Glenn specifically requested that Johnson run the computer’s calculations by hand to proofread its work, saying “If she says they’re good, then I’m ready to go.”

    Johnson went on to contribute valuable calculations for the Apollo 11 lunar landing and authored or co-authored 26 papers during her time at NASA.

    In 2015, at age 97, she was awarded the Presidential Medal of Freedom by President Barack Obama, the highest honor for a U.S. citizen. 

    Johnson passed away on 24 February 2020 at the age of 101.

    Speaking to the decision to name this mission in honor of Johnson, Kurt Eberly said, “In rocketry, in spaceflight, we are standing on the shoulders of those who came before us.  And when our students learn orbital mechanics and how to calculate trajectories in college, and then they run a computer program, it seems second nature.”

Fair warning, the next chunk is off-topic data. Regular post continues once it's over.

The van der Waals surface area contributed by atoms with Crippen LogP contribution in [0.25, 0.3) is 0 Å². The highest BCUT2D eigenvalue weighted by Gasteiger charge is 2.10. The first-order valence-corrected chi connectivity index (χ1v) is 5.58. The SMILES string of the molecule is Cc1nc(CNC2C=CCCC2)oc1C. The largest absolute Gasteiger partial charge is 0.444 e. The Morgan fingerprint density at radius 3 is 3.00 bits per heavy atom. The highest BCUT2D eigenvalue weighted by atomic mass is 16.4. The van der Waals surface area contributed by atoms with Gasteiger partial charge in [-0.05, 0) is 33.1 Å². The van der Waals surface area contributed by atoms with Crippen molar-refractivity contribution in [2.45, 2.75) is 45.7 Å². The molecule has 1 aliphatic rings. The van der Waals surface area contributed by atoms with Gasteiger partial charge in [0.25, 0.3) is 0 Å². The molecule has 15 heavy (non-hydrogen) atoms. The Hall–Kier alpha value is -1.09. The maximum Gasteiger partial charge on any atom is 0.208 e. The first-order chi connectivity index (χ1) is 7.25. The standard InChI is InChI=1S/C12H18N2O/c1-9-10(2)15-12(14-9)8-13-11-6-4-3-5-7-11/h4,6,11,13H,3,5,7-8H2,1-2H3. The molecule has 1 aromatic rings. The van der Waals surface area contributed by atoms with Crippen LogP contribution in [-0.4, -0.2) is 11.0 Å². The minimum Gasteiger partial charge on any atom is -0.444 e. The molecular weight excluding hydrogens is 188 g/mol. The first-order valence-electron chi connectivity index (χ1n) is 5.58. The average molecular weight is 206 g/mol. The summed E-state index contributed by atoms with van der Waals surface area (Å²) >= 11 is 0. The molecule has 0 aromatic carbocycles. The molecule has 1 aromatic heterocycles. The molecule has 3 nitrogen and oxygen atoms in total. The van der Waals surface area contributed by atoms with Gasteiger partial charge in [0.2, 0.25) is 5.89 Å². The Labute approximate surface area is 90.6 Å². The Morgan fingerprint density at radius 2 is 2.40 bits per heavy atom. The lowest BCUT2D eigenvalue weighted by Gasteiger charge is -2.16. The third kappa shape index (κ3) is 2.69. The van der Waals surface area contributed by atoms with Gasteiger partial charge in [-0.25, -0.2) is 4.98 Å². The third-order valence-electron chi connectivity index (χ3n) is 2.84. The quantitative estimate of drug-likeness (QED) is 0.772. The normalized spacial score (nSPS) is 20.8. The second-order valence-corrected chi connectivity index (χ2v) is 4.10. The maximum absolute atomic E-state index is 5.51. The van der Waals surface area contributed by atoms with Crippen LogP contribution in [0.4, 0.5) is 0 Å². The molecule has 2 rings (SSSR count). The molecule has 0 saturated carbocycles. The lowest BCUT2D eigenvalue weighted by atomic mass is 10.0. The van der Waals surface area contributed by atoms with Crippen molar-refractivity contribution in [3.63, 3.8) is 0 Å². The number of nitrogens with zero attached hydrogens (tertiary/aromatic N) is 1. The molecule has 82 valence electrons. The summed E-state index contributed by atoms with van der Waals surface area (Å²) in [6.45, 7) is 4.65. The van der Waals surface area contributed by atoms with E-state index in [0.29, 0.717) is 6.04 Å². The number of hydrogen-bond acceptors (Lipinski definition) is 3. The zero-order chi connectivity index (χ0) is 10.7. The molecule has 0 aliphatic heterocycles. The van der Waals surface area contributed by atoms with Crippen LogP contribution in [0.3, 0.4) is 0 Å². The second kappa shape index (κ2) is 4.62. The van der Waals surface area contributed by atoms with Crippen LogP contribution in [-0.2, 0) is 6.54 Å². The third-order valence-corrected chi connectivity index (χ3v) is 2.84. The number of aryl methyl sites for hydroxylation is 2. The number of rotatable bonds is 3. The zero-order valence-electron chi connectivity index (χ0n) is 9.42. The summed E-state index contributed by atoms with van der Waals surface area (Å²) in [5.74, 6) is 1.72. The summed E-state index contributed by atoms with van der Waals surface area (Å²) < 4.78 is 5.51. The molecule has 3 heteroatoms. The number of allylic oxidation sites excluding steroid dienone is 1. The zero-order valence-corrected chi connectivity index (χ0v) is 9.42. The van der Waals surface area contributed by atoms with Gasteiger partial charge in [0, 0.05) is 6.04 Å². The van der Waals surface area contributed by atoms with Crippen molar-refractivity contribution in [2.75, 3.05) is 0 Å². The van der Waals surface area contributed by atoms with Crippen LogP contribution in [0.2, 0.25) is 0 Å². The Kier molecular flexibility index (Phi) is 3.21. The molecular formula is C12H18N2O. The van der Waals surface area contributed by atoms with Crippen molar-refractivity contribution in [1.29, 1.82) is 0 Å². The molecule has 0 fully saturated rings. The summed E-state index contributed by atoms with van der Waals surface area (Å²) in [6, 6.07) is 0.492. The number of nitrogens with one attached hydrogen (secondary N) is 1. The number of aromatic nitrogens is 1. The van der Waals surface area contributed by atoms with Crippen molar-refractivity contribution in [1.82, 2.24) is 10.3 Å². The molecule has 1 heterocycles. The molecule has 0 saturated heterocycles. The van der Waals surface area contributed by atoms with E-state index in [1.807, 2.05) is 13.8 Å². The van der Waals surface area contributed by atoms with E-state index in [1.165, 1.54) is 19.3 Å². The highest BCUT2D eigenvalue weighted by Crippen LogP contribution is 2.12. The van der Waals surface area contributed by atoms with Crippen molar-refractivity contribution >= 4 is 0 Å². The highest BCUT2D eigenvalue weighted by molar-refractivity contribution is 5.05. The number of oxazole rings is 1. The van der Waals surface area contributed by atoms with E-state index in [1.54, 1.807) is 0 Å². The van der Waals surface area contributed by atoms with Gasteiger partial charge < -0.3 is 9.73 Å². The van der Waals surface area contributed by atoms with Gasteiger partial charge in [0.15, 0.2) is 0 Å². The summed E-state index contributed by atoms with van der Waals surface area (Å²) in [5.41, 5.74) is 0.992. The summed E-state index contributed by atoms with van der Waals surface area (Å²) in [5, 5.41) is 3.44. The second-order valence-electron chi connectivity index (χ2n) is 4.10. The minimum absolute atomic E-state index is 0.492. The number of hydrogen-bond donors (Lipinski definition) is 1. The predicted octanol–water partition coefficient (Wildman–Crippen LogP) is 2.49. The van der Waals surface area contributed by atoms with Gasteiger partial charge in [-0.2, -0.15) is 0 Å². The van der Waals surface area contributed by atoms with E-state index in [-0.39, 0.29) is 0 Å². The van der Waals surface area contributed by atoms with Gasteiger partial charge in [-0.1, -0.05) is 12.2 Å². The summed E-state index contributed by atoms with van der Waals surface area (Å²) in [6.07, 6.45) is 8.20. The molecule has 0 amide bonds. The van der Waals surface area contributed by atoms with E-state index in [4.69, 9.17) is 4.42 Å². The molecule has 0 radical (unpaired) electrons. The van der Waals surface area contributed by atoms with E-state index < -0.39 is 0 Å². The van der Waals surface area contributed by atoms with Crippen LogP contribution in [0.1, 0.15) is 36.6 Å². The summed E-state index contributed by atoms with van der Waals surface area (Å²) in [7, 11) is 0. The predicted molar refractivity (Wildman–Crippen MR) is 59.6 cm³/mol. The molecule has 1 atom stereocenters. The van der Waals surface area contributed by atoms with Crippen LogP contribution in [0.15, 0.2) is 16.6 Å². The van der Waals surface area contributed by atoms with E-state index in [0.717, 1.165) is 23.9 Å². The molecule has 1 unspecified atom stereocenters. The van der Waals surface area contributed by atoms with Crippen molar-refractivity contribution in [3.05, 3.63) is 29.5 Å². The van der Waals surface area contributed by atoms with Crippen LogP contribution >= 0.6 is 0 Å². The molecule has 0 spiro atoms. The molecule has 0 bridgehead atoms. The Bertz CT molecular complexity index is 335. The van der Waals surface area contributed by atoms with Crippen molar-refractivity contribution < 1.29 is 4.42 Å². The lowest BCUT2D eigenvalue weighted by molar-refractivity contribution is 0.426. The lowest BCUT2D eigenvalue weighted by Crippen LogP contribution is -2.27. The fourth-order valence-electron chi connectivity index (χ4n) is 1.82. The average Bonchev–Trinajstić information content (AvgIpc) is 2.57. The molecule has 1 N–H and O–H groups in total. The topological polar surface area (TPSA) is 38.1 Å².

“But really it’s built on the hard work of all those people like Katherine Johnson that came before us and developed the methodologies for figuring out how a rocket needs to fly through the atmosphere and get to orbit.”

    “The fact that we still rely on humans to this day to put together these trajectories and fly these missions, she represents that capability that the best of us have.”

    (Lead image: NASA)

    The post Northrop Grumman’s S.S. Katherine Johnson arrives at the ISS appeared first on NASASpaceFlight.com.